A team of researchers led by Lancaster University has recently explored the feasibility of 3D printed flavor-based cues for the recall of memories in old age. The experts found that older people exposed to food flavors from their youth were able to “time travel” back to the past and experience an enhanced memory of the original event.
The scientists enrolled 12 older adults and collected 72 memories (half involving food and half not), each recalled twice. The memories ranged from eating grilled mackerel at a golden wedding to eating strawberries in a hospital after giving birth. In the case of food memories, the researchers worked with the participants to create bespoke flavor-based cues for each of them. These 3D printed cues are small, gel-like, edible balls that model the original food, are easier to swallow, and have more intense flavors.
All the study participants were able to provide highly rich sensory accounts when prompted by flavor-based cues, with many of the details not being present in the earlier free recall. For instance, one participant initially described a Green Thai curry dinner in Cambodia as follows: “We went into the kitchen area, which was very basic and preparing all sorts of types of green vegetables, which I have no idea what they were, sitting on the floor. And then we would help cook them, stir fry them, and then we would help dish them up…”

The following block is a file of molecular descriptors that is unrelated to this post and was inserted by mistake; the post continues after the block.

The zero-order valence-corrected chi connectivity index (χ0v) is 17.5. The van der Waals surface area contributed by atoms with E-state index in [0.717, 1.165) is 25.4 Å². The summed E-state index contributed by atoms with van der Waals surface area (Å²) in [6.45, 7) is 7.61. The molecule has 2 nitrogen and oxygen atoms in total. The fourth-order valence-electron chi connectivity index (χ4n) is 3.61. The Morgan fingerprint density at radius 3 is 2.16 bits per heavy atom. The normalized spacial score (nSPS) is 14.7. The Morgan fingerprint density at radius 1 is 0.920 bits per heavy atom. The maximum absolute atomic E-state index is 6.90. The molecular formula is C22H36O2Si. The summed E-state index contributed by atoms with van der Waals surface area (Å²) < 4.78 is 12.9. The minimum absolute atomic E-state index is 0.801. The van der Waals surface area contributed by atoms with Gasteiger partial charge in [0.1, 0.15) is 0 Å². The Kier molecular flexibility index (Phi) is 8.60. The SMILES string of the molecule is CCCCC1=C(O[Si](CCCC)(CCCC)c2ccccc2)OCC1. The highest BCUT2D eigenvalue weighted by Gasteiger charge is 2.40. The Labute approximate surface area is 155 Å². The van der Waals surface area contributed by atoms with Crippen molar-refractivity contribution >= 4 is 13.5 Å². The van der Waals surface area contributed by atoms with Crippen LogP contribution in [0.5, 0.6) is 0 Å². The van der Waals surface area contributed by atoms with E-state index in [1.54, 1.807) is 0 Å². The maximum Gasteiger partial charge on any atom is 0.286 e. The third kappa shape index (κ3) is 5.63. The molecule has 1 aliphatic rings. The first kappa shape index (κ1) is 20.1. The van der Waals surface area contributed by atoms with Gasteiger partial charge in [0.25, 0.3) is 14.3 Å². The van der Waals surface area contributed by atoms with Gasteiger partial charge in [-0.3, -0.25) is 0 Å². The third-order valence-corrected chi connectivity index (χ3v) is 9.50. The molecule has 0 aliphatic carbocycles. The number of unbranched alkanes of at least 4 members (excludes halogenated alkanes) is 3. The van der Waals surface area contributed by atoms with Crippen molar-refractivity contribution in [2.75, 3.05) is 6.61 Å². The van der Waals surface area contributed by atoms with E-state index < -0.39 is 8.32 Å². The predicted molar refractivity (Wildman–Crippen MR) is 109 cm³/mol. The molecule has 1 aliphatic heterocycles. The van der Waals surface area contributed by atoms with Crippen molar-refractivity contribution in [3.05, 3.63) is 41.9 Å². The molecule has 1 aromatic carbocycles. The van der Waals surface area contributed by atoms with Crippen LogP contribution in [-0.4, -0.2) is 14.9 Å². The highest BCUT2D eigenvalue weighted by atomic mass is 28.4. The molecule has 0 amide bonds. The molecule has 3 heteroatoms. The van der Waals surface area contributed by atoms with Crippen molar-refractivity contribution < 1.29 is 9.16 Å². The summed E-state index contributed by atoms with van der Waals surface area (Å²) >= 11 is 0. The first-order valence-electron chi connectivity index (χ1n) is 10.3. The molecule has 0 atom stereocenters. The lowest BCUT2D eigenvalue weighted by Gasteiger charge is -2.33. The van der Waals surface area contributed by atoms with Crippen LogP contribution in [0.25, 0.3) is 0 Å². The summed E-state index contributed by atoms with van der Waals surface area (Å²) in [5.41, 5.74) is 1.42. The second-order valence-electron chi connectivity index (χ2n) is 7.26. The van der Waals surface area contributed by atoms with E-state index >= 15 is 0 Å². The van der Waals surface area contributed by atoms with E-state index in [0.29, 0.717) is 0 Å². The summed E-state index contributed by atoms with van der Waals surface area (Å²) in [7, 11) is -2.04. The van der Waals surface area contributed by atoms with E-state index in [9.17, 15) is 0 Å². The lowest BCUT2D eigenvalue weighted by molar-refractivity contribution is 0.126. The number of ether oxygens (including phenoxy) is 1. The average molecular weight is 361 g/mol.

However, after being exposed to the 3D flavor-based cue of this curry, the participant provided a more detailed memory of “the chopping noises of cutting up the vegetables, me sitting on the floor cross legged with my friend, chatting together. And then when we went out, put stuff on the tables, the rest of the group coming out and we sit on long tables outside, the front of the school, so it’s outside in the open air to eat.”
“Our outcomes indicated that personalized 3D printed flavor-based cues have rich sensorial and emotional qualities supporting strong recollective retrieval, especially when they distinctively match the food in the original experience, and prompt emotionally positive self-defining memories,” explained study co-author Corina Sas, an expert in Human-Computer Interaction and Digital Health at Lancaster.
According to the researchers, these findings could be useful in the treatment of dementia, since many participants talked about the importance of food memories based on their experiences of caring for their loved ones. By creating rich, multi-sensory memory aids, scientists and medical professionals may help people with dementia effectively trigger recollections of past events.
The study is published in the journal Human-Computer Interaction.
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